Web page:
If you are using the web host then you can specify the KDS connection parameters on the command line when starting your service:

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--kds.url=https://kds.dev.conclave.cloud
--kds.connection.timeout.seconds=60

Otherwise if you are developing your own host application you use KDSConfiguration to specify these parameters then pass the configuration to EnclaveHost.start:

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import com.r3.conclave.host.kds.KDSConfiguration;

...

KDSConfiguration kdsConfiguration = new KDSConfiguration("https://kds.dev.conclave.cloud");
EnclaveHost enclaveHost = EnclaveHost.load("com.example.MyEnclave");
enclaveHost.start(null, null, null, kdsConfiguration) {}

Note

The URL for the public preview of the R3 hosted KDS is https://kds.dev.conclave.cloud. This is URL might be changed in a later deployment of the KDS.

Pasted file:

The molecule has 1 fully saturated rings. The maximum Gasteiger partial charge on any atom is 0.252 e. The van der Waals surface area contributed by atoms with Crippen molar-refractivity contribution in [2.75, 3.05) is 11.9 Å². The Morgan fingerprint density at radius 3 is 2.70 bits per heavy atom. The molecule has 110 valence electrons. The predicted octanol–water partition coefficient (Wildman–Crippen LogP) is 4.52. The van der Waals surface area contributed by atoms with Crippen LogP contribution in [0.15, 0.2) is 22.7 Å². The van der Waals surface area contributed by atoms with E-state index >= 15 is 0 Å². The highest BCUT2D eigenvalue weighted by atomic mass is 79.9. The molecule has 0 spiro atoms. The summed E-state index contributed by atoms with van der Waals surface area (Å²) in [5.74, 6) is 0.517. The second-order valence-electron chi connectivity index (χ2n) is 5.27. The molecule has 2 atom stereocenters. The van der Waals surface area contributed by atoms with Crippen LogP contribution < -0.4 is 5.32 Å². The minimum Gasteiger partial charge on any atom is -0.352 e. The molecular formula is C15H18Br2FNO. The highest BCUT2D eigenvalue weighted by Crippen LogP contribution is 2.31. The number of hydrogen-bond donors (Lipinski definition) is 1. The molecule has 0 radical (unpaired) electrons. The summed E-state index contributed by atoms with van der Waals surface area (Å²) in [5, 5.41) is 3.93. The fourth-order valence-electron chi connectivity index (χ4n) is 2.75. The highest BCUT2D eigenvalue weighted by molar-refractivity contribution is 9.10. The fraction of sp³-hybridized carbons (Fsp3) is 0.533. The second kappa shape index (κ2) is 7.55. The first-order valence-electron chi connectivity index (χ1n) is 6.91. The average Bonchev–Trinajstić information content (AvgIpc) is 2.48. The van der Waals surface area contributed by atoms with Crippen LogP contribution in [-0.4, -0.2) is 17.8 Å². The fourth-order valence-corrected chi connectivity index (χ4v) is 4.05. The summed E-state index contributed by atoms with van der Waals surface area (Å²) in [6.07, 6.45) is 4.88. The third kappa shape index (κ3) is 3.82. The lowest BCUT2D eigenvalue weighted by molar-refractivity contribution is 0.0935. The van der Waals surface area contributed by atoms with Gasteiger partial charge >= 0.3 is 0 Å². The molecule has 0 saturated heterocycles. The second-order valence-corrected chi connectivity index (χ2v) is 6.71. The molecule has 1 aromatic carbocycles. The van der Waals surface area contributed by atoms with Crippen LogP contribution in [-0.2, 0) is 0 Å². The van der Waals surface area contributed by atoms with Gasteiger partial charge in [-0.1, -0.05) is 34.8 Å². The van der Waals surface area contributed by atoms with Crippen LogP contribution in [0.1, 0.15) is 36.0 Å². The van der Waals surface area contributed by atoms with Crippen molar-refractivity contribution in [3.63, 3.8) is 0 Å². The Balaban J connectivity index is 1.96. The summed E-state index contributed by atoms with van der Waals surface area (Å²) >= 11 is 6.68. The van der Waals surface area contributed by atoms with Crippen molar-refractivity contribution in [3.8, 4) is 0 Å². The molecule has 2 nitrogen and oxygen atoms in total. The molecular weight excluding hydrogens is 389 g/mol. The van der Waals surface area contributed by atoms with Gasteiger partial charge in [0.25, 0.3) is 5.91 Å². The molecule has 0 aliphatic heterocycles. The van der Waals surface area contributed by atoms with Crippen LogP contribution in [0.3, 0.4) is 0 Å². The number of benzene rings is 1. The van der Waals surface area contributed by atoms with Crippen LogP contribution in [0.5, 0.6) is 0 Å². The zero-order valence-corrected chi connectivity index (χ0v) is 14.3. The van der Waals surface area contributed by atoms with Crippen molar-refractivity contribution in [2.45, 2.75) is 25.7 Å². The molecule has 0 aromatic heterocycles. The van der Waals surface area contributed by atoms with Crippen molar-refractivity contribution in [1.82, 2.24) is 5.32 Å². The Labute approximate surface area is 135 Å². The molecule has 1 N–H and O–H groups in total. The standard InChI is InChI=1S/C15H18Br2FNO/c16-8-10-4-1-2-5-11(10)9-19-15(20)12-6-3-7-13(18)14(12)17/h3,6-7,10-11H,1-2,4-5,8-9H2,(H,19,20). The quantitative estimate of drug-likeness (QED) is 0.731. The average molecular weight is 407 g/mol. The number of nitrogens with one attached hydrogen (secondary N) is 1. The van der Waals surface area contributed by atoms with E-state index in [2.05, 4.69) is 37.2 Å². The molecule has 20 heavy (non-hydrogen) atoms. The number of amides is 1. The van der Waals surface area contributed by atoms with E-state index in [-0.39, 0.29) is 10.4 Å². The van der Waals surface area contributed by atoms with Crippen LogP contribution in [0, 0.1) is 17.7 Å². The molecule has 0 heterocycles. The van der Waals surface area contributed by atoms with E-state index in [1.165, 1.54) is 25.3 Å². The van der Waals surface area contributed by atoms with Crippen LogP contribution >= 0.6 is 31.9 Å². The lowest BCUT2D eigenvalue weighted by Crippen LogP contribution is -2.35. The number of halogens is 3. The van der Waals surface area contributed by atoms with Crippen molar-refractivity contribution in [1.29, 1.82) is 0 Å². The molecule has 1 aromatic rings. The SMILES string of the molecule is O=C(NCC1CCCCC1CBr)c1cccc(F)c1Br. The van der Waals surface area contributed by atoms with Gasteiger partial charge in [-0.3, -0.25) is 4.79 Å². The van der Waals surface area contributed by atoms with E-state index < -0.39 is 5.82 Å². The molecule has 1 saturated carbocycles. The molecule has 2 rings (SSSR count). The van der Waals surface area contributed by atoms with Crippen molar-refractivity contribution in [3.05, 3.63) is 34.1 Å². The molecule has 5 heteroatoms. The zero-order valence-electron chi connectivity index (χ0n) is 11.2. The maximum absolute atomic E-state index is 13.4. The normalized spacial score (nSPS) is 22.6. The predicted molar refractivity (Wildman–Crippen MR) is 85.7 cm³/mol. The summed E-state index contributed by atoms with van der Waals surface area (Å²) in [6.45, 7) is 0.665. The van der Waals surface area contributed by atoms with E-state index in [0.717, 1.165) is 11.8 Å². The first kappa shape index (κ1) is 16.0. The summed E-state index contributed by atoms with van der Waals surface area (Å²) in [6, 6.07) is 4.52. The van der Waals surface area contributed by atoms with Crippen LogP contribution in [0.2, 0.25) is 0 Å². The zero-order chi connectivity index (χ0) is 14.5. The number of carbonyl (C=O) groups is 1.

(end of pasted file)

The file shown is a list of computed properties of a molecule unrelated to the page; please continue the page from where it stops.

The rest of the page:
Configuring the key specification

The key specification to use within an enclave is configured in the build configuration for that enclave. The state of the configuration is included in the enclave binary and, as such, its measurement is included in the EnclaveInstanceInfo remote attestation report for the enclave. This ensures the key specification is not tampered with.

The key specification is defined in the build configuration as follows:

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conclave {
  ...
  kds {
    kdsEnclaveConstraint = "S:4924CA3A9C8241A3C0AA1A24A407AA86401D2B79FA9FF84932DA798A942166D4 PROD:1 SEC:STALE"
    keySpec {
      masterKeyType = "debug"
      policyConstraint {
        constraint = "<your policy constraints>"
        useOwnCodeHash = (true|false)                 // Optional